Options for Community Living

Posted by Green Builder Staff

Sep 2, 2016 12:11:08 PM

This renovated 1,436-square-foot 1970s ranch earns a HERS score of 40—lower than most new builds.

When most people think efficiency, they think of newly built houses. In this case, the United Way of Long Island Housing Development Corporation completely renovated a 1,436-square-foot, three-bedroom 1970s ranch in Patchogue, N.Y., on Long Island. The home now earns a HERS score of 40—a lower score than most new builds.

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Affordable, High-Performance House: Bates Avenue

Posted by Green Builder Staff

Aug 30, 2016 10:53:04 AM

This 1,104-square-foot home achieves a HERS score of 57.

As a landlord leasing affordable homes built in the 1970s and 1980s, Scott Willemsen of Sunroc Builders in Lakeland, Fla., watched his tenants pay hundreds of dollars each month on electric bills. He decided to take matters into his own hands, and build affordable, energy-efficient homes that were not available in his market. He used SIPs on the 1,104-square-foot home on Bates Avenue, which has a HERS score of 57.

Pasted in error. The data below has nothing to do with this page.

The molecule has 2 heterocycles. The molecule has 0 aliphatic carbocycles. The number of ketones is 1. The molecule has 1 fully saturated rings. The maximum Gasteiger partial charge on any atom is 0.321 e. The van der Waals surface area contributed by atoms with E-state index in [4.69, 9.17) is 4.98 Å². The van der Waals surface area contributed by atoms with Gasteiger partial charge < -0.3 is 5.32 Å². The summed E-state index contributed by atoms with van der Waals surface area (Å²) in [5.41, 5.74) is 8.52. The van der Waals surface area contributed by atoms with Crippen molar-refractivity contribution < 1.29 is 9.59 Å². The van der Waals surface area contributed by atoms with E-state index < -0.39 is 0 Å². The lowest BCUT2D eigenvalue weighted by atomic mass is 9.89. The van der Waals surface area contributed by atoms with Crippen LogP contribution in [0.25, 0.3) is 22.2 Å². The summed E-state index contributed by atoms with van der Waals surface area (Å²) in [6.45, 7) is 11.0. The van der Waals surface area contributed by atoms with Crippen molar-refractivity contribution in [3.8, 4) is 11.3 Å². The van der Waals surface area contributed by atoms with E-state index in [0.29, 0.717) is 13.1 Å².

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Making Zero Energy Homes a Mainstream Option

Posted by Christina B. Farnsworth

Feb 15, 2016 10:50:57 AM

Solar shingles and an attractive rebate program are making net-zero homes from Addison Homes appeal to buyers in this South Carolina market.

Addison Homes is committed to making zero energy a mainstream option, modeling a vision of sustainable construction that’s attractive, affordable and attainable for homeowners. Its 2,700­-square-­foot InVision Zero SC is not only the first zero­-energy home in Greenville, S.C., it is also the first area’s first Active House.

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Farmhouse Addition Meets Passive House Standards

Posted by Green Builder Staff

Feb 5, 2016 11:02:21 AM

This home, built onto an old farmhouse, meets the rigorous standards of Germany’s Passivhaus program.

LOCATED 30 MILES north of Prague, Czech Republic, this project is an energy-efficient 1,200-square-foot residence. The client requested a place to retreat: a private yet open space, full of light. The house was to be strikingly modern yet contextual. Built upon an abandoned single-story structure for housing pigs and chickens, it is an extension of an 18th-century farmhouse. In a dense rural context, the home re-interprets the traditional stone and timber house and translates it into modern form. Local artisans contracted to build the timber construction employed traditional techniques.


NAME: House for a Writer in Bohemia, 30 miles north of Prague, Czech Republic DEVELOPER: Channa Newman
BUILDER: Karel Zikmund, Zikmund Hriste
ARCHITECT/DESIGNER: Elan Neuman Fessler, Emergenative Architecture
INTERIOR DESIGNER: Elan Neuman Fessler, Emergenative Architecture
PHOTOS: Emergenative Architecture